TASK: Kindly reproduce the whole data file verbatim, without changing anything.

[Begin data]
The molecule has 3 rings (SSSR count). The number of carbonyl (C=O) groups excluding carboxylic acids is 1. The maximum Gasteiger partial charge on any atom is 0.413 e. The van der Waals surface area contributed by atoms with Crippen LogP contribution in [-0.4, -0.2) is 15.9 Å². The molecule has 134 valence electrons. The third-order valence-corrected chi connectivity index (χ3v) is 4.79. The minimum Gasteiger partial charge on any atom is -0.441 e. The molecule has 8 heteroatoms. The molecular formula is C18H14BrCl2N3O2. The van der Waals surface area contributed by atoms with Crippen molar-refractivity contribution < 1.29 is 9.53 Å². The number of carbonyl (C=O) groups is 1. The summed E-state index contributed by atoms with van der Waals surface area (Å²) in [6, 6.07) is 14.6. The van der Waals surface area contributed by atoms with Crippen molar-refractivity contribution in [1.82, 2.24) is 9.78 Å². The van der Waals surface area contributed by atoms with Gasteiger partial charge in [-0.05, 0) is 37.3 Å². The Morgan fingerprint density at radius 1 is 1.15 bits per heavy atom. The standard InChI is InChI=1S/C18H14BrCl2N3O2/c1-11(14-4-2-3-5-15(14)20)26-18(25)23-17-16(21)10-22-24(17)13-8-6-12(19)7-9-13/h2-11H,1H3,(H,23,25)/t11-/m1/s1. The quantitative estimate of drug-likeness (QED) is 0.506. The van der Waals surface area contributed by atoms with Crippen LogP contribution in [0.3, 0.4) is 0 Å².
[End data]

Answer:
The molecule has 3 rings (SSSR count). The number of carbonyl (C=O) groups excluding carboxylic acids is 1. The maximum Gasteiger partial charge on any atom is 0.413 e. The van der Waals surface area contributed by atoms with Crippen LogP contribution in [-0.4, -0.2) is 15.9 Å². The molecule has 134 valence electrons. The third-order valence-corrected chi connectivity index (χ3v) is 4.79. The minimum Gasteiger partial charge on any atom is -0.441 e. The molecule has 8 heteroatoms. The molecular formula is C18H14BrCl2N3O2. The van der Waals surface area contributed by atoms with Crippen molar-refractivity contribution < 1.29 is 9.53 Å². The number of carbonyl (C=O) groups is 1. The summed E-state index contributed by atoms with van der Waals surface area (Å²) in [6, 6.07) is 14.6. The van der Waals surface area contributed by atoms with Crippen molar-refractivity contribution in [1.82, 2.24) is 9.78 Å². The van der Waals surface area contributed by atoms with Gasteiger partial charge in [-0.05, 0) is 37.3 Å². The Morgan fingerprint density at radius 1 is 1.15 bits per heavy atom. The standard InChI is InChI=1S/C18H14BrCl2N3O2/c1-11(14-4-2-3-5-15(14)20)26-18(25)23-17-16(21)10-22-24(17)13-8-6-12(19)7-9-13/h2-11H,1H3,(H,23,25)/t11-/m1/s1. The quantitative estimate of drug-likeness (QED) is 0.506. The van der Waals surface area contributed by atoms with Crippen LogP contribution in [0.3, 0.4) is 0 Å².